In the 1990s, Sheri Tharp saw a wooden picket designed by Charles Sayers in 1942. She liked it so much she and her students carved a few, and now her house has a fence.
Glimpses of the magnificent sculptures and metal pieces can still be glimpsed around Berkeley.
Mark Bulwinkle is best known for his metal work, but he is also a prolific tile maker. Check out the restrooms in the Mad Monk Media Center for Anachronistic Media for a glimpse.
Over the years, Ron Hulse and those working in his automotive shop have built creative metal statues from discarded automobile mufflers.
Little Free Library is an international organization that started in 2009 and there are dozens of its little libraries in Berkeley. There are also quite a few unofficial ones.
Murals are a fixture of Berkeley, but they come and go. Here is a selection that appeared last year and thus far in 2017.
Ken Stein's collection of several thousand political buttons tell a compelling tale of Berkeley's contempoarary history.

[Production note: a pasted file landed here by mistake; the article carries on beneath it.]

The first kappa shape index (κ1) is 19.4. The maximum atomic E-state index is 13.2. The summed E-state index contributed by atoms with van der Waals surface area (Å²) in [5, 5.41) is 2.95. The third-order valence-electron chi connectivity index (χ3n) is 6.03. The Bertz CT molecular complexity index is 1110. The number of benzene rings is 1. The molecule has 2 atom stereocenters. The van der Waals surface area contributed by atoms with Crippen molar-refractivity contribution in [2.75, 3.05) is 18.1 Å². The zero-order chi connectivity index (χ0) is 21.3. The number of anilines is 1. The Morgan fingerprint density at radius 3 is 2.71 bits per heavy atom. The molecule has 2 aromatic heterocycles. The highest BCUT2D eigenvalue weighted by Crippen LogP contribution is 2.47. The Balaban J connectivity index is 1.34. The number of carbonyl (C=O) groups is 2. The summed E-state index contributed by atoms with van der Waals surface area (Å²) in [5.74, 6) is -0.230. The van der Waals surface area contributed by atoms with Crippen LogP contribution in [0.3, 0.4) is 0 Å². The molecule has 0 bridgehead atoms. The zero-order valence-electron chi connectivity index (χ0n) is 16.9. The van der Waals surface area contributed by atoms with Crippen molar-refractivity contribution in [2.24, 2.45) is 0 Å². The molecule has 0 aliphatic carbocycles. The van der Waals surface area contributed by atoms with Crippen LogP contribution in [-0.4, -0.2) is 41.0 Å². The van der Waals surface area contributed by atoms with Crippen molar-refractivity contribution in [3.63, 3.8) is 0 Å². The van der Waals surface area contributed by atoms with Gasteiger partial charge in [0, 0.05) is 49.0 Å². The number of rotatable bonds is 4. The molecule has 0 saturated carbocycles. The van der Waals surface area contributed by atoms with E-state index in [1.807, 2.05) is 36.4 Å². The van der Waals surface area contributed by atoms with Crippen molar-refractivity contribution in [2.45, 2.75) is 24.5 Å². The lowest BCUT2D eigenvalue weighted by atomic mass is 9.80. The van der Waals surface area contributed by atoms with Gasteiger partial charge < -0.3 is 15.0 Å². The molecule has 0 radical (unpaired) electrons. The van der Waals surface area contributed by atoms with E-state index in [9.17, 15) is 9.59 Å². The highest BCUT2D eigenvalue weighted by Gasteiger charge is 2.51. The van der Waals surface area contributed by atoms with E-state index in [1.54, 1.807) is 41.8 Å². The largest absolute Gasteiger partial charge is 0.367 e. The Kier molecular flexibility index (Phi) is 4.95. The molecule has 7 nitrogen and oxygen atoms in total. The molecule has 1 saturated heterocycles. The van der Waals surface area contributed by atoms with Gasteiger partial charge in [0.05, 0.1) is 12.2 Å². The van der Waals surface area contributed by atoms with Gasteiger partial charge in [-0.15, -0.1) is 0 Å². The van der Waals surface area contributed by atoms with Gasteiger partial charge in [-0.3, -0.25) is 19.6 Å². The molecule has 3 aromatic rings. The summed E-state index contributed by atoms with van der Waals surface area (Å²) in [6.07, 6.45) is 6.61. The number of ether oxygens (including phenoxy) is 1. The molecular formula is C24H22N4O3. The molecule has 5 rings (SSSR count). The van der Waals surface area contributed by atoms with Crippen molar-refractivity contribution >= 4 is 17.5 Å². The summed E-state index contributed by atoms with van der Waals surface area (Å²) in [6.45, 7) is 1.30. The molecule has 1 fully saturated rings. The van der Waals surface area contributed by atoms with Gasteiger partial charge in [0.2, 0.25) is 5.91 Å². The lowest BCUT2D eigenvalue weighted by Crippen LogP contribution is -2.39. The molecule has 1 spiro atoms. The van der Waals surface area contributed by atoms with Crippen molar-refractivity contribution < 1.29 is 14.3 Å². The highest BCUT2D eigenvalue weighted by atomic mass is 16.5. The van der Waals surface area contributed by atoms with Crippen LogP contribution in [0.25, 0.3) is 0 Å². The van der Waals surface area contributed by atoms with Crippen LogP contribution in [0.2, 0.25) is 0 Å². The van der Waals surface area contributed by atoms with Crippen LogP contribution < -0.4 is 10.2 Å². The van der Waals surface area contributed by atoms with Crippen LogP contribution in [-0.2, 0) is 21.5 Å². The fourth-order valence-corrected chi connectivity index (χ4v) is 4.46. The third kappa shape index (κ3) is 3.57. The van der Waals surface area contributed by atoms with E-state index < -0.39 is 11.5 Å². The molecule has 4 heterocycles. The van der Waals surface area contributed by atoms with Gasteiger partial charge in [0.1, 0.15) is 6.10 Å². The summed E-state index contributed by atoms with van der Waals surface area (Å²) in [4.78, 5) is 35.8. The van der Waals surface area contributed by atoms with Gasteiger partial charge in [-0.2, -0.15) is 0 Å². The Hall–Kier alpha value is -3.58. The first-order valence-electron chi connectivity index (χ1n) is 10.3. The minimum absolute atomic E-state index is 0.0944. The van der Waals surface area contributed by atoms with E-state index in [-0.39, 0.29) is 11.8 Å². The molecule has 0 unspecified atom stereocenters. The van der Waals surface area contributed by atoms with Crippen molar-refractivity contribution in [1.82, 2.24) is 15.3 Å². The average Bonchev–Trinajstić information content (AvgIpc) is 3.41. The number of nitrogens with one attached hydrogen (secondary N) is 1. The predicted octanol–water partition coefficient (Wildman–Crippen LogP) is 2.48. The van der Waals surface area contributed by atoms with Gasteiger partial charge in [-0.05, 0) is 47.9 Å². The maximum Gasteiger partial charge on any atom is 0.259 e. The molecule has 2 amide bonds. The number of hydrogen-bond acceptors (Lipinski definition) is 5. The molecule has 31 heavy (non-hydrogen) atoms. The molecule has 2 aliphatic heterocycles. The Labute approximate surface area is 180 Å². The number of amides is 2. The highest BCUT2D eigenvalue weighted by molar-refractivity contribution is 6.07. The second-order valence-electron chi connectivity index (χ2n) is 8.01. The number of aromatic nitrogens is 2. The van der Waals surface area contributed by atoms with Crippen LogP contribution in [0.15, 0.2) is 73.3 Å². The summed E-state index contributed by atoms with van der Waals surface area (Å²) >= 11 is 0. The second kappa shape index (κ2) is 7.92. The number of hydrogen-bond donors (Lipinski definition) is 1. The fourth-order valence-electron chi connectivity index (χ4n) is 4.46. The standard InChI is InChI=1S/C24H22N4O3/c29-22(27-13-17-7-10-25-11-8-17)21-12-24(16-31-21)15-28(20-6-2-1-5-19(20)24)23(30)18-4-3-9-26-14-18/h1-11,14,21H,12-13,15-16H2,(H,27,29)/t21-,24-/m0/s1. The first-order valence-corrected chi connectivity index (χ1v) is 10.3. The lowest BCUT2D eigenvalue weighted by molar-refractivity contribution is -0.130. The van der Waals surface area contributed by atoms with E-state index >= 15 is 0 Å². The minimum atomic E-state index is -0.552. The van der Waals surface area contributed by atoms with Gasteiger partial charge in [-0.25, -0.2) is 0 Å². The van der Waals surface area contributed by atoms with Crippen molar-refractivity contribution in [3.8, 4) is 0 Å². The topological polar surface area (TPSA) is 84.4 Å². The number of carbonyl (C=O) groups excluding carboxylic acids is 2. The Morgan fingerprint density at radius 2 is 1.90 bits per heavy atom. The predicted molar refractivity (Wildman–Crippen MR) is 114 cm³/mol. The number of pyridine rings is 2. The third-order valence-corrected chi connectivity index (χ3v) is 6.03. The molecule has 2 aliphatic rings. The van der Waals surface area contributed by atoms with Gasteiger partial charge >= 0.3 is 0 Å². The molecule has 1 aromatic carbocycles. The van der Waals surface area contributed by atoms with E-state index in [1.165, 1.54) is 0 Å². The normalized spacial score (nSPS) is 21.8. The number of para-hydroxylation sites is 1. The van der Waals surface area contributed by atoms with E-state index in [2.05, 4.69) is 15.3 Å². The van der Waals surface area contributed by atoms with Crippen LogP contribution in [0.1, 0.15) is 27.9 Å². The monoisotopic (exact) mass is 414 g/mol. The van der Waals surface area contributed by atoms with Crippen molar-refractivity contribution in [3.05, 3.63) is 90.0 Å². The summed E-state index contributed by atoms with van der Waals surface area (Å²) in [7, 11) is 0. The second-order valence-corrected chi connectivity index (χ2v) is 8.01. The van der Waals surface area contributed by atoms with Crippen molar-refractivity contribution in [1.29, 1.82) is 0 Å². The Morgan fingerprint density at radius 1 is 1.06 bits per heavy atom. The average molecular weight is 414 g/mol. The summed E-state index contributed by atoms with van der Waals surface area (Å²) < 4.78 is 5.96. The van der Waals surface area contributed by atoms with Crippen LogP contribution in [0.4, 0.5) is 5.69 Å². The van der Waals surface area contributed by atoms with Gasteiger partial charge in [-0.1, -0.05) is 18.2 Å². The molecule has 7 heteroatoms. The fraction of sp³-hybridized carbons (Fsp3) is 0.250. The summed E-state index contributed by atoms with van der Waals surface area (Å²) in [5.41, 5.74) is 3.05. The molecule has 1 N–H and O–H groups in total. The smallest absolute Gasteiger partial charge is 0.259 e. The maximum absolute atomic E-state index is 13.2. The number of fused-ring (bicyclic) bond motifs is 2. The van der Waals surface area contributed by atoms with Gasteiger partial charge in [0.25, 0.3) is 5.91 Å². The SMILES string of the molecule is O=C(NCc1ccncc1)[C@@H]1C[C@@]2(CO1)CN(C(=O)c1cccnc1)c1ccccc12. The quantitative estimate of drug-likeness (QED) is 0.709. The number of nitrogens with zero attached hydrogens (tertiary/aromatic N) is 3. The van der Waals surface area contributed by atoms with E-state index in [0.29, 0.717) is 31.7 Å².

There is a lot of bas relief sculpture in Berkeley and almost all of it is quite beautiful. Here's a look at just some the gems that we may often walk right by without noticing.
Berkeley's bungalow courts have strikingly different characters, but they are all undeniably, incontrovertibly, inexorably, and intrinsically quirky.
One of Ken Stein's several collections is of Berkeley-themed souvenir spoons, most of which date from the 1890s through the 1910s.
Jon Balderston is Quirky Berkeley personified. He is self-effacing and funny. He is unceasingly creative. He is a Son of Berkeley to make us proud of who we are and of our values.
The 3000 block of Claremont Avenue is one of the quirkiest in Berkeley, with a strip of unusual stores.
Around the corner from Doug Heine's sculpture studio and house with an airplane crashing into the roof, and just south on Fifth Street from the home of Rob Garross with a caboose in the driveway, is a collection of balanced rocks and a trapezoid-ish raised gravel bed small world.